…And I only found out about it this past Monday, November 2nd, after our letter carrier came by with the mail.
When I saw the three envelopes from the French Ministry of the Interior (one addressed to me, one to Mr Mo, and the third to Youngest), I have to say that I steeled myself against a refusal: surely we were being informed that, sorry, there was something wrong with the (mountains of) papers you submitted, so you can’t become French, try again.
Mr Mo heard my whoops and hollers as I tore open my envelope and saw these words: J’ai le plaisir de vous faire savoir que vous êtes Française depuis le 22 octobre 2009. — “It is my pleasure to inform you that as of October 22, 2009, you are a French citizen.”
Mr Mo guessed what had produced my unusual cries even before I got up the stairs with the letters.
Well then, hot damn — dual nationality. The news reduced our Youngest to tears of joy and more than one skype-based panegyric (if such a thing can be thus described). And I, too, have felt misty-eyed off and on since receipt of my letter. (I’ve been too busy with work up until now to say anything.) My French friends have been congratulatory, and it is possible that we will be honored at a village ceremony (which will have to wait until December at the earliest, given our schedules; but I rather suspect this may be put off until all of our official papers are ready — see below).
Yes, the advantages of French citizenship are manifold: we can grow old(er) and retire here without worry, if that is what we choose to do; we can legally work anywhere in the European Union without difficulty; and Youngest can go to university here without it costing a fortune. But I have also been reflecting on the responsibilities that come with having requested and been granted French citizenship, and these go rather beyond simply being able to vote in the next election.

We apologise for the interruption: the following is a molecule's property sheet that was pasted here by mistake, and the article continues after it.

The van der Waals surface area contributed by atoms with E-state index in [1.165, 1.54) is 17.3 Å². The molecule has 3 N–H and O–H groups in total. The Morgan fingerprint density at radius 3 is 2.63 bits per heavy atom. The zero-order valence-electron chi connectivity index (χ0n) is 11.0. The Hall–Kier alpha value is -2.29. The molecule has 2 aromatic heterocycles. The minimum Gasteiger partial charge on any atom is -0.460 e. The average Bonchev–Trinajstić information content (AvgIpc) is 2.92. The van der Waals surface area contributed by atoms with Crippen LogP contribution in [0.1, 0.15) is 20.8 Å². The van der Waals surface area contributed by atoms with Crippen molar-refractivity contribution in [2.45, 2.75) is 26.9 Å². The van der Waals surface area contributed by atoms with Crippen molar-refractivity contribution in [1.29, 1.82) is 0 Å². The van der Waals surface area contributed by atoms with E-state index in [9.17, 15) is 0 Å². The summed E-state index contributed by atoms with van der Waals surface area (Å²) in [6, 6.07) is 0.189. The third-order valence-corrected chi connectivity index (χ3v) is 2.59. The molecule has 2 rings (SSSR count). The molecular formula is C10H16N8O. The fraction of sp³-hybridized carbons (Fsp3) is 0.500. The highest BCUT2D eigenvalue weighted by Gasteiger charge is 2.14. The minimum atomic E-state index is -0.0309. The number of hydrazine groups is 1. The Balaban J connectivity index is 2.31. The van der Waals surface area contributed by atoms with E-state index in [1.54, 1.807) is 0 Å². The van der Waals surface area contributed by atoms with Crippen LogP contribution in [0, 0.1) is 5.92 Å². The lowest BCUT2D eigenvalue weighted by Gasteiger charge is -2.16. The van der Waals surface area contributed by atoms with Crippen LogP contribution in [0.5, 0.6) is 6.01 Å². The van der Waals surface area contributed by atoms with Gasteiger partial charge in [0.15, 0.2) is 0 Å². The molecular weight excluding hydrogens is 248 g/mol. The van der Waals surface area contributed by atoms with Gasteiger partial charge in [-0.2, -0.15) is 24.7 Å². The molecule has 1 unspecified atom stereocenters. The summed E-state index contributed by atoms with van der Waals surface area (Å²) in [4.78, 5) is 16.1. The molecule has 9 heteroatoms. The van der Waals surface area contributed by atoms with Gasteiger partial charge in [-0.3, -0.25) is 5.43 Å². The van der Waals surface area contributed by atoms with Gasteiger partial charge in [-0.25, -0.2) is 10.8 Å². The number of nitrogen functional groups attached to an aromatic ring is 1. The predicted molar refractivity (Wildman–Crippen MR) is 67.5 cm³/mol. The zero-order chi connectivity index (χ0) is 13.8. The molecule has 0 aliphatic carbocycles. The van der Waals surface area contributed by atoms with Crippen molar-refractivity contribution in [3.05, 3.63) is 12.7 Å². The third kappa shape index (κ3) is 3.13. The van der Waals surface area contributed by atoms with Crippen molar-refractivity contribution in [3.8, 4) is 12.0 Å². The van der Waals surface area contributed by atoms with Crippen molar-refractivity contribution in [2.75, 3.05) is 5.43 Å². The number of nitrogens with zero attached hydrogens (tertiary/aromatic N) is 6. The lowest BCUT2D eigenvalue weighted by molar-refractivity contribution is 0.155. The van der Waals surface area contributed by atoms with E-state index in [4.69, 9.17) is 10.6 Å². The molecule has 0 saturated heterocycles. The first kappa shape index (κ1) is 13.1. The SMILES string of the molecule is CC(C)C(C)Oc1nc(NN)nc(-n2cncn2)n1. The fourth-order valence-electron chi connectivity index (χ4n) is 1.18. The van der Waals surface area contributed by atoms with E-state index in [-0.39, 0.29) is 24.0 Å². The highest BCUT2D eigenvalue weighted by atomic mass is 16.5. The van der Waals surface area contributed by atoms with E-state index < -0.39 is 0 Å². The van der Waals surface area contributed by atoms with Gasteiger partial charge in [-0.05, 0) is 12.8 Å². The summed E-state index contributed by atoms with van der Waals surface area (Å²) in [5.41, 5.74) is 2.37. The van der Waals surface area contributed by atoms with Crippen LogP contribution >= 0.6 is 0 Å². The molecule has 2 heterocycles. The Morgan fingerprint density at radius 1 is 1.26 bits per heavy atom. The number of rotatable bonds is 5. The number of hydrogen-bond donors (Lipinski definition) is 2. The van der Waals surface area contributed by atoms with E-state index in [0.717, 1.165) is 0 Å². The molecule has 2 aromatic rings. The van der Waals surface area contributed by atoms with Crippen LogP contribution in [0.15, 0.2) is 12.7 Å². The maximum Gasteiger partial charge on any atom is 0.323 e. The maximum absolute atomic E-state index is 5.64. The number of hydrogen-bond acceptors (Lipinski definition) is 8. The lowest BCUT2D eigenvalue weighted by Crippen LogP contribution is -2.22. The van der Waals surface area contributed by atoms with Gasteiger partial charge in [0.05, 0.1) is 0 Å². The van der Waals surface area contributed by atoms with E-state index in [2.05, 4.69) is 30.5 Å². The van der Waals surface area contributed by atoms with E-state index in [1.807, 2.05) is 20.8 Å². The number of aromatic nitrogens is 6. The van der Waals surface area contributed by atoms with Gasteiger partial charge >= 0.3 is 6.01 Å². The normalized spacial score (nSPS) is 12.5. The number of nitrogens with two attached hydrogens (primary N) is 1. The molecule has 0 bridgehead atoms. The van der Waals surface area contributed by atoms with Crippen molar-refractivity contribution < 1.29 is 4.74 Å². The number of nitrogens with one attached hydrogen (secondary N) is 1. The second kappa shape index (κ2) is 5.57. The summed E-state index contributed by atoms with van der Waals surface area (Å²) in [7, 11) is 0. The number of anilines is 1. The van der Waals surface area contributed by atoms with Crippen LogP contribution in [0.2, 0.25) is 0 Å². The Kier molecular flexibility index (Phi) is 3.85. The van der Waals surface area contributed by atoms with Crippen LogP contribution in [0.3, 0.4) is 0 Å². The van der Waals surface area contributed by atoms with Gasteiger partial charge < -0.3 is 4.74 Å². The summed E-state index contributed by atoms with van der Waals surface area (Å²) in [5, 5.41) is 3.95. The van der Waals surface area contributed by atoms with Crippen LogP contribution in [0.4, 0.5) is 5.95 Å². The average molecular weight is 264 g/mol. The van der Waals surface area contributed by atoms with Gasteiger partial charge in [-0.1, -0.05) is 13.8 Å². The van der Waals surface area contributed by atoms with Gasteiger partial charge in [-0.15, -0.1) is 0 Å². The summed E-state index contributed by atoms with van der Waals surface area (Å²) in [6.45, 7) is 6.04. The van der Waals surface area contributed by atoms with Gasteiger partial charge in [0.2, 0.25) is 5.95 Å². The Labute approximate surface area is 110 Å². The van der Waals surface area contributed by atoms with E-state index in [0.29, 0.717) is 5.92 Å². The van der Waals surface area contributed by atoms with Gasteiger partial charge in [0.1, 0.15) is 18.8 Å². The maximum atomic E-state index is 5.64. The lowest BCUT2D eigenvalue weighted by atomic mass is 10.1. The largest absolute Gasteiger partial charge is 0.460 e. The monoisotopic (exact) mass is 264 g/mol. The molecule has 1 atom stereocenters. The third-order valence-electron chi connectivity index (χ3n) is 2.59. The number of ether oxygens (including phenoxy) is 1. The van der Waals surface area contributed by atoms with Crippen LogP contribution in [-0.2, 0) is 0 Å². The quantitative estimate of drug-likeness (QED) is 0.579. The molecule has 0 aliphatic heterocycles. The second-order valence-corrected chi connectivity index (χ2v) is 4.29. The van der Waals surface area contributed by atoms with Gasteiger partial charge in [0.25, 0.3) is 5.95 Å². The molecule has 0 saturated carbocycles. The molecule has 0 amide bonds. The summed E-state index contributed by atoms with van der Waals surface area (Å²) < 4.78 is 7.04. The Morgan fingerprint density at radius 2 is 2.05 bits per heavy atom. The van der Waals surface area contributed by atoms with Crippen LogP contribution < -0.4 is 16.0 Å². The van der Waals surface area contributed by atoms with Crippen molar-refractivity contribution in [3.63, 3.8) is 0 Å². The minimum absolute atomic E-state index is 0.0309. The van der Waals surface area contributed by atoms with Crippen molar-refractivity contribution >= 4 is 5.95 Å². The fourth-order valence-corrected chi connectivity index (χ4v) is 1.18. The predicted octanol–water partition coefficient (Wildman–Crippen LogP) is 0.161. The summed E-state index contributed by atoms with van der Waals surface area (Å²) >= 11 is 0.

The same letter that conveyed the Ministry official’s pleasure at informing me of my French naturalization also informed me that it will take about six months before all of our French documents will be ready; among these are our French birth certificates (!), identity papers, a letter from Monsieur le Président de la République, and a booklet (I assume it will be a booklet) explaining about how the French government is organized, our rights and duties, and so on.
With respect to this last — the booklet — I expect to read it more than once so that I will thoroughly understand what is expected of me, and what I can expect from the country we have called home for the past eight years.
I doubt very much that I would ever run for office on any level. And while I will most certainly vote, having now seen a glimpse of the unseemly side of even our local political landscape here in tiny Quinson, it’s not clear to me how actively involved I want to be in terms of joining a particular party. We’ll see. But I have an interest in certain French and European issues, as does Mr Mo, not the least of which has to do with the ghastly “Hadopi” law. We now have the right to make our voices heard now as citizens of the European Union as well as of la belle France.
And I’m still having a hard time believing that we actually managed to be accorded French citizenship. It will probably be easier to believe after we have all of our papers in hand, including a French EU passport to add to our American passport.